F(r,t)+(t)(E×Hc2)=(x){[12(εo1Dx2εoEy2εoEz2)x̂+DxEyŷ+DxEzẑ]
+[12(μo1Bx2μoHy2μoHz2)x̂+BxHyŷ+BxHzẑ]}
+y{[ExDzx̂+12(εo1Dy2εoEx2εoEz2)ŷ+DyEzẑ]+[HxByx̂+12(μo1By2μoHx2μoHz2)ŷ+ByHzẑ]}
+z{[ExDzx̂+EyDzŷ+12(εo1Dz2εoEx2εoEy2)ẑ]+[HxBzx̂+HyBzŷ+12(μo1Bz2μoHx2μoHy2)ẑ]}.
(9)

Equation (9) clearly identifies the Abraham momentum density E×H/c 2 as the electromagnetic momentum density G(r, t), and yields the following stress tensor Tij (i.e., rate of flow of momentum per unit area per unit time) within the medium:

Txx=12(εoEy2+εoEz2εo1Dx2)+12(μoHy2+μoHz2μo1Bx2),
(10a)
Tyx=DxEyBxHy,
(10b)
Tzx=DxEzBxHz,
(10c)
Txy=DxEyBxHy,
(10d)
Tyy=12(εoEx2+εoEz2εo1Dy2)+12(μoHx2+μoHz2μo1By2),
(10e)
Tzy=DyEzByHz,
(10f)
Txz=ExDzHxBz,
(10g)
Tyz=EyDzHyBz,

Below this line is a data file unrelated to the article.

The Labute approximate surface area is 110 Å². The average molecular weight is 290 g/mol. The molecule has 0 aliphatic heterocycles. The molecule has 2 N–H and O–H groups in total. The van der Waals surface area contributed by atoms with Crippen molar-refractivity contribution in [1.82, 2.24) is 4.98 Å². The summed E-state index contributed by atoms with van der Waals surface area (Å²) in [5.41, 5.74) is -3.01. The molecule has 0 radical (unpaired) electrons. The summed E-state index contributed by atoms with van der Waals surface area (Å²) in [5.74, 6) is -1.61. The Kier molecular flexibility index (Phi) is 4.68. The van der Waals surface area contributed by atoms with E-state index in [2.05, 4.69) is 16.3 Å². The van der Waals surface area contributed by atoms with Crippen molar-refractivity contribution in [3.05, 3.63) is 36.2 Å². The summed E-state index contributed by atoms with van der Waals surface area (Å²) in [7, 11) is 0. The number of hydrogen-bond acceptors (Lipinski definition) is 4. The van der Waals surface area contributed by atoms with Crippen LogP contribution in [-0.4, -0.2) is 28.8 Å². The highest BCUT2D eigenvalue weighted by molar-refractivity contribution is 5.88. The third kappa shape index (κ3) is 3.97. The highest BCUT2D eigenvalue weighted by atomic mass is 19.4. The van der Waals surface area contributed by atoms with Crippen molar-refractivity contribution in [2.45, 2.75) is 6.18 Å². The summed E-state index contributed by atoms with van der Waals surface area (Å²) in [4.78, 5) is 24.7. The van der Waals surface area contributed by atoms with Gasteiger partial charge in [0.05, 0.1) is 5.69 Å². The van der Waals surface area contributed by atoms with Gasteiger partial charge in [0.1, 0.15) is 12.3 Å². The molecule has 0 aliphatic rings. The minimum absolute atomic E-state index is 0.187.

(10h)
Tzz=12(εoEx2+εoEy2εo1Dz2)+12(μoHx2+μoHy2μo1Bz2).
(10i)

Equation (9) may thus be written as the following streamlined expression of momentum conservation:

·T+F(r,t)+G(r,t)t=0.
(11)

In its specific combination of the various components of the E, D, H and B fields, the stress tensor of Eq. (10) differs from both Abraham and Minkowski tensors. A similar (although by no means identical) tensor has been derived by Yaghjian [6

6. A. D. Yaghjian, “Internal energy, Q-energy, Poynting’s theorem, and the stress dyadic in dispersive material,” IEEE Trans. Anten. Prop. 55, 1495–1505 (2007). [CrossRef]

], who has advocated methods of analysis that in many respects resemble our methods.

Example 1. A plane electromagnetic wave propagates along the z-axis inside a medium specified by its (ε, µ) parameters. The linearly polarized plane-wave has E-field amplitude E o and H-field amplitude Hoŷ=Zo1εμEoŷ , where Zo=μoεo is the impedance of the free space. Assuming a monochromatic plane wave with angular frequency ω, the rate of flow of momentum (per unit area per unit time) along the z-axis will be given by Eq. (10i) as follows:

Tzz=12(εoEx2+μoHy2)+12εo[1+(εμ)]Eo2cos2(ωt).
(12)

The rate of flow of energy (per unit area per unit time) is the Poynting vector, S=E×H. Therefore,

Sz=ExHy=Zo1εμEo2cos2(ωt).
(13)